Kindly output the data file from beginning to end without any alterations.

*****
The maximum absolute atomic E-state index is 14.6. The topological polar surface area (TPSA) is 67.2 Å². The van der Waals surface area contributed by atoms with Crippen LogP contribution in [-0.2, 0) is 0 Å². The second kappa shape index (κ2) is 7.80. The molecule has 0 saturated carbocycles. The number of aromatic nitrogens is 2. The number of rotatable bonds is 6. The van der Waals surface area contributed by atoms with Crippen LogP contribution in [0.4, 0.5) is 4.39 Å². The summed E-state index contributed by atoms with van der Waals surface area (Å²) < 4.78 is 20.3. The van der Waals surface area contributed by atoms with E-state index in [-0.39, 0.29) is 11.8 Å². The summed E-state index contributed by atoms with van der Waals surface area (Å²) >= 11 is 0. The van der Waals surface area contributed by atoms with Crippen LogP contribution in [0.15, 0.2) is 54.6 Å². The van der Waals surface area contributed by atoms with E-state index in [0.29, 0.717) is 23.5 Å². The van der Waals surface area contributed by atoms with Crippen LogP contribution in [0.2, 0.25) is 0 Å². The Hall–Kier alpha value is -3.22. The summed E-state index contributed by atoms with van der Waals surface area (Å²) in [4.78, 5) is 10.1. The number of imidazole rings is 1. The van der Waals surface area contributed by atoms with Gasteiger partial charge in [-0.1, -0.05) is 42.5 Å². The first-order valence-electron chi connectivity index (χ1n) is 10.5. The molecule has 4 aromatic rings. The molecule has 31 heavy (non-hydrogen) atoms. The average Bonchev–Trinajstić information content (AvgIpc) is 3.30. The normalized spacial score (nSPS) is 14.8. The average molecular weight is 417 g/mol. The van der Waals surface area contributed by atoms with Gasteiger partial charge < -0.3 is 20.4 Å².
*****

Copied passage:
The maximum absolute atomic E-state index is 14.6. The topological polar surface area (TPSA) is 67.2 Å². The van der Waals surface area contributed by atoms with Crippen LogP contribution in [-0.2, 0) is 0 Å². The second kappa shape index (κ2) is 7.80. The molecule has 0 saturated carbocycles. The number of aromatic nitrogens is 2. The number of rotatable bonds is 6. The van der Waals surface area contributed by atoms with Crippen LogP contribution in [0.4, 0.5) is 4.39 Å². The summed E-state index contributed by atoms with van der Waals surface area (Å²) < 4.78 is 20.3. The van der Waals surface area contributed by atoms with E-state index in [-0.39, 0.29) is 11.8 Å². The summed E-state index contributed by atoms with van der Waals surface area (Å²) >= 11 is 0. The van der Waals surface area contributed by atoms with Crippen LogP contribution in [0.15, 0.2) is 54.6 Å². The van der Waals surface area contributed by atoms with E-state index in [0.29, 0.717) is 23.5 Å². The van der Waals surface area contributed by atoms with Crippen LogP contribution in [0.2, 0.25) is 0 Å². The Hall–Kier alpha value is -3.22. The summed E-state index contributed by atoms with van der Waals surface area (Å²) in [4.78, 5) is 10.1. The number of imidazole rings is 1. The van der Waals surface area contributed by atoms with Gasteiger partial charge in [-0.1, -0.05) is 42.5 Å². The first-order valence-electron chi connectivity index (χ1n) is 10.5. The molecule has 4 aromatic rings. The molecule has 31 heavy (non-hydrogen) atoms. The average Bonchev–Trinajstić information content (AvgIpc) is 3.30. The normalized spacial score (nSPS) is 14.8. The average molecular weight is 417 g/mol. The van der Waals surface area contributed by atoms with Gasteiger partial charge < -0.3 is 20.4 Å².